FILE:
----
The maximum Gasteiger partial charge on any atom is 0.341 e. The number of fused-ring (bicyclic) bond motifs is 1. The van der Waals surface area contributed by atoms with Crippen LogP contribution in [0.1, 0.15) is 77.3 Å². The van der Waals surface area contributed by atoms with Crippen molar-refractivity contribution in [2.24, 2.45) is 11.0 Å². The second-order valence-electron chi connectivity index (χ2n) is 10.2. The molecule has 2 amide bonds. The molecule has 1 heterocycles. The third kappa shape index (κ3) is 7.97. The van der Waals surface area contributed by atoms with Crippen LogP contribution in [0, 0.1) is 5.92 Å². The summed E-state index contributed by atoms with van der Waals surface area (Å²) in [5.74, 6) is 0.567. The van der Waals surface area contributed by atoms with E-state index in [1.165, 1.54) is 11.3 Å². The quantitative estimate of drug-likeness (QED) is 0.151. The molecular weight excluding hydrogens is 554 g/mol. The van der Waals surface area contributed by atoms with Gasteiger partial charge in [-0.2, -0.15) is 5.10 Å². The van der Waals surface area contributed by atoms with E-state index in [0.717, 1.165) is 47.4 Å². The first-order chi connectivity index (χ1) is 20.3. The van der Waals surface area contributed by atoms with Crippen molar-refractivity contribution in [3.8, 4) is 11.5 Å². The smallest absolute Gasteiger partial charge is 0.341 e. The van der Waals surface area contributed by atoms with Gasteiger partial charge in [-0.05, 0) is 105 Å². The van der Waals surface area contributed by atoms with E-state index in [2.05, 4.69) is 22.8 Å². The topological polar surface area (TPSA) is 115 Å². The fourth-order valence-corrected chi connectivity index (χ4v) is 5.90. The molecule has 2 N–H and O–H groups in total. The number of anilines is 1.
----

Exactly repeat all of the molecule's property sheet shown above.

The maximum Gasteiger partial charge on any atom is 0.341 e. The number of fused-ring (bicyclic) bond motifs is 1. The van der Waals surface area contributed by atoms with Crippen LogP contribution in [0.1, 0.15) is 77.3 Å². The van der Waals surface area contributed by atoms with Crippen molar-refractivity contribution in [2.24, 2.45) is 11.0 Å². The second-order valence-electron chi connectivity index (χ2n) is 10.2. The molecule has 2 amide bonds. The molecule has 1 heterocycles. The third kappa shape index (κ3) is 7.97. The van der Waals surface area contributed by atoms with Crippen LogP contribution in [0, 0.1) is 5.92 Å². The summed E-state index contributed by atoms with van der Waals surface area (Å²) in [5.74, 6) is 0.567. The van der Waals surface area contributed by atoms with E-state index in [1.165, 1.54) is 11.3 Å². The quantitative estimate of drug-likeness (QED) is 0.151. The molecular weight excluding hydrogens is 554 g/mol. The van der Waals surface area contributed by atoms with Gasteiger partial charge in [-0.2, -0.15) is 5.10 Å². The van der Waals surface area contributed by atoms with E-state index in [0.717, 1.165) is 47.4 Å². The first-order chi connectivity index (χ1) is 20.3. The van der Waals surface area contributed by atoms with Crippen molar-refractivity contribution in [3.8, 4) is 11.5 Å². The smallest absolute Gasteiger partial charge is 0.341 e. The van der Waals surface area contributed by atoms with Gasteiger partial charge in [-0.05, 0) is 105 Å². The van der Waals surface area contributed by atoms with E-state index in [2.05, 4.69) is 22.8 Å². The topological polar surface area (TPSA) is 115 Å². The fourth-order valence-corrected chi connectivity index (χ4v) is 5.90. The molecule has 2 N–H and O–H groups in total. The number of anilines is 1.